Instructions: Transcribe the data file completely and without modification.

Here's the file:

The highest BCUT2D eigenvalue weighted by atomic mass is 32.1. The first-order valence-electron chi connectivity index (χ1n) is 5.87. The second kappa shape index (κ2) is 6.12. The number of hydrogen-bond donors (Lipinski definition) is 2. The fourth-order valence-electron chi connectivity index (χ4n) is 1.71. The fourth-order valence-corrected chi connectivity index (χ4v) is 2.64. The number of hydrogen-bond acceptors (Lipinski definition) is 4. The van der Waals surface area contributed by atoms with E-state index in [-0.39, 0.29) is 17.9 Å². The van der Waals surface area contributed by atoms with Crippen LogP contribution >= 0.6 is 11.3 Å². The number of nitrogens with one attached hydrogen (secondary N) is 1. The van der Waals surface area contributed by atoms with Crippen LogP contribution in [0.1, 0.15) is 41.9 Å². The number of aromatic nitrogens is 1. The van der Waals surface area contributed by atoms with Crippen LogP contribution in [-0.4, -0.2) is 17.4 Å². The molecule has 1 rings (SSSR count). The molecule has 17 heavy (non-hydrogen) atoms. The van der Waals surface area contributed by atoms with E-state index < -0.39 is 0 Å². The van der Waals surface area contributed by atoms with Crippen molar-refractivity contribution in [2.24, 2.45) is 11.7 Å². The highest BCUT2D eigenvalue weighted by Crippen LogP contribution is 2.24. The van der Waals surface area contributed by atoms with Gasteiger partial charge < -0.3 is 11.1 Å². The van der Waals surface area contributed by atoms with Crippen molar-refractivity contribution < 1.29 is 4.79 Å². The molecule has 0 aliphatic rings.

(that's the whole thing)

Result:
The highest BCUT2D eigenvalue weighted by atomic mass is 32.1. The first-order valence-electron chi connectivity index (χ1n) is 5.87. The second kappa shape index (κ2) is 6.12. The number of hydrogen-bond donors (Lipinski definition) is 2. The fourth-order valence-electron chi connectivity index (χ4n) is 1.71. The fourth-order valence-corrected chi connectivity index (χ4v) is 2.64. The number of hydrogen-bond acceptors (Lipinski definition) is 4. The van der Waals surface area contributed by atoms with E-state index in [-0.39, 0.29) is 17.9 Å². The van der Waals surface area contributed by atoms with Crippen LogP contribution >= 0.6 is 11.3 Å². The number of nitrogens with one attached hydrogen (secondary N) is 1. The van der Waals surface area contributed by atoms with Crippen LogP contribution in [0.1, 0.15) is 41.9 Å². The number of aromatic nitrogens is 1. The van der Waals surface area contributed by atoms with Crippen LogP contribution in [-0.4, -0.2) is 17.4 Å². The molecule has 1 rings (SSSR count). The molecule has 17 heavy (non-hydrogen) atoms. The van der Waals surface area contributed by atoms with E-state index < -0.39 is 0 Å². The van der Waals surface area contributed by atoms with Crippen molar-refractivity contribution in [2.24, 2.45) is 11.7 Å². The highest BCUT2D eigenvalue weighted by Crippen LogP contribution is 2.24. The van der Waals surface area contributed by atoms with Gasteiger partial charge < -0.3 is 11.1 Å². The van der Waals surface area contributed by atoms with Crippen molar-refractivity contribution < 1.29 is 4.79 Å². The molecule has 0 aliphatic rings.